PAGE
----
A good alternative to threads, if you have a truly large amount of simultaneous connections, is an asychronous/events based approach with callbacks.
Python already has a very mature and powerful library/framework for this purpose - Twisted. There's also a simpler solution using the standard library
asyncore module. From its docs:
This module provides the basic
infrastructure for writing
asynchronous socket service clients
There are only two ways to have a
program on a single processor do “more
than one thing at a time.”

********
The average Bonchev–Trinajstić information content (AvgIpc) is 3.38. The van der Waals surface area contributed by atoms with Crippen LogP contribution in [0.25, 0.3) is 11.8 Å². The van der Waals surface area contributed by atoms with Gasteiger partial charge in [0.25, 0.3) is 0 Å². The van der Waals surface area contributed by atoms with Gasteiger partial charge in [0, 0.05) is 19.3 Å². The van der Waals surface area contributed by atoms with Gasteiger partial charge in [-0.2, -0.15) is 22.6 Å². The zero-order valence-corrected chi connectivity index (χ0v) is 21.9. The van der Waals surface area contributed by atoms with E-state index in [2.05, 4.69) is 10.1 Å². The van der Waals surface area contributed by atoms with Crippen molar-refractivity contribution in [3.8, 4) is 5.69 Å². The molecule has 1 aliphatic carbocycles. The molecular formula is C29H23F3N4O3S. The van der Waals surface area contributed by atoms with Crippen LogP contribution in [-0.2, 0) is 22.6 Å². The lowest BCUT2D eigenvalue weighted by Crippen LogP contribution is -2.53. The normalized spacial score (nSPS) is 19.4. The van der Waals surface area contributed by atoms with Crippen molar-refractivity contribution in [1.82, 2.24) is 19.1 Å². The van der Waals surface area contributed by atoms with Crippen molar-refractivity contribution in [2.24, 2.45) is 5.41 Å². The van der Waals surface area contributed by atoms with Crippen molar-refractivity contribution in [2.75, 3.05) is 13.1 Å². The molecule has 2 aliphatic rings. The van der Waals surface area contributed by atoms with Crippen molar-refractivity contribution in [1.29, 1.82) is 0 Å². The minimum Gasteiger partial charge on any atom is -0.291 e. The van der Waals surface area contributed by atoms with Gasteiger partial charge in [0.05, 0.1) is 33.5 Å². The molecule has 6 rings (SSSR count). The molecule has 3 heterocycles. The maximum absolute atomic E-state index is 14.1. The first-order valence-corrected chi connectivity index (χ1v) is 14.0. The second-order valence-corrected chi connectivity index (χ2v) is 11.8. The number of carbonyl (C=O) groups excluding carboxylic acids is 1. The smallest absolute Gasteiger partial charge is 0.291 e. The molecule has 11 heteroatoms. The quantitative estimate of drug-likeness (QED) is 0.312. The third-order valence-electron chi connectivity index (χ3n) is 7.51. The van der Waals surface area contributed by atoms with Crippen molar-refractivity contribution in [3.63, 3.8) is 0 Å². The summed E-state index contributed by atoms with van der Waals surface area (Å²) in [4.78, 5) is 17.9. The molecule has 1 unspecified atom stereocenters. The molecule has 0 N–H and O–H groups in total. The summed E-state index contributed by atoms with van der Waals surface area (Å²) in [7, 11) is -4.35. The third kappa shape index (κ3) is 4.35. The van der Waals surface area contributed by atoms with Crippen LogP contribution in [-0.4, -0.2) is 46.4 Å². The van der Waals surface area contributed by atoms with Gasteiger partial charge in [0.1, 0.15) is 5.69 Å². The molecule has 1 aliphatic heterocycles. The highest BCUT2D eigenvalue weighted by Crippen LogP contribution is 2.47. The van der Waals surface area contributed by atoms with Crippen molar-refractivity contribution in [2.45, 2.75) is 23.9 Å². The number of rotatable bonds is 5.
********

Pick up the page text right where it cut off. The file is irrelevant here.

Multi-threaded programming is the
simplest and most popular way to do
it, but there is another very
different technique, that lets you
have nearly all the advantages of
multi-threading, without actually
using multiple threads. It’s really
only practical if your program is
largely I/O bound. If your program is
processor bound, then pre-emptive
scheduled threads are probably what
you really need. Network servers are
rarely processor bound, however.
Generally, asynchronous socket servers is a very hot topic lately (node.js hype as a witness), I'm sure you can find a lot of interesting material online.